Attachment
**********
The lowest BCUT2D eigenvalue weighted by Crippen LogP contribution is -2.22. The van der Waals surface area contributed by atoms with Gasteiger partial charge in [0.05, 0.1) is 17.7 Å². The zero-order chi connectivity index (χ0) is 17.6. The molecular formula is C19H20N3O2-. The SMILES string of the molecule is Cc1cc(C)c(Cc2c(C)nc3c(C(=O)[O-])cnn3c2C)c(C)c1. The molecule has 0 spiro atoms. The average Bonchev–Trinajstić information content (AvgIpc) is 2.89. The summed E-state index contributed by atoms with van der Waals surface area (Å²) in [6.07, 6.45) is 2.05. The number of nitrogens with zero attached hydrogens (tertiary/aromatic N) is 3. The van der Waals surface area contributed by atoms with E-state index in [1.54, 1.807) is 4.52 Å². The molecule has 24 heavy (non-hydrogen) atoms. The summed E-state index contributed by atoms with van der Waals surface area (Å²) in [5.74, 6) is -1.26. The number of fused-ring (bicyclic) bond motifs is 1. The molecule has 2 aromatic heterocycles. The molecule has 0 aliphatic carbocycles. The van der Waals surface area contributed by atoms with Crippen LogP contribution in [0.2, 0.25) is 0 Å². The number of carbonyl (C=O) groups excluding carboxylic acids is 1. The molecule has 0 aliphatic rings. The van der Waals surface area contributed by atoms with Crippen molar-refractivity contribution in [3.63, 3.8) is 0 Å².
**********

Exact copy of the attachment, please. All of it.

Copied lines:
The lowest BCUT2D eigenvalue weighted by Crippen LogP contribution is -2.22. The van der Waals surface area contributed by atoms with Gasteiger partial charge in [0.05, 0.1) is 17.7 Å². The zero-order chi connectivity index (χ0) is 17.6. The molecular formula is C19H20N3O2-. The SMILES string of the molecule is Cc1cc(C)c(Cc2c(C)nc3c(C(=O)[O-])cnn3c2C)c(C)c1. The molecule has 0 spiro atoms. The average Bonchev–Trinajstić information content (AvgIpc) is 2.89. The summed E-state index contributed by atoms with van der Waals surface area (Å²) in [6.07, 6.45) is 2.05. The number of nitrogens with zero attached hydrogens (tertiary/aromatic N) is 3. The van der Waals surface area contributed by atoms with E-state index in [1.54, 1.807) is 4.52 Å². The molecule has 24 heavy (non-hydrogen) atoms. The summed E-state index contributed by atoms with van der Waals surface area (Å²) in [5.74, 6) is -1.26. The number of fused-ring (bicyclic) bond motifs is 1. The molecule has 2 aromatic heterocycles. The molecule has 0 aliphatic carbocycles. The van der Waals surface area contributed by atoms with Crippen LogP contribution in [0.2, 0.25) is 0 Å². The number of carbonyl (C=O) groups excluding carboxylic acids is 1. The molecule has 0 aliphatic rings. The van der Waals surface area contributed by atoms with Crippen molar-refractivity contribution in [3.63, 3.8) is 0 Å².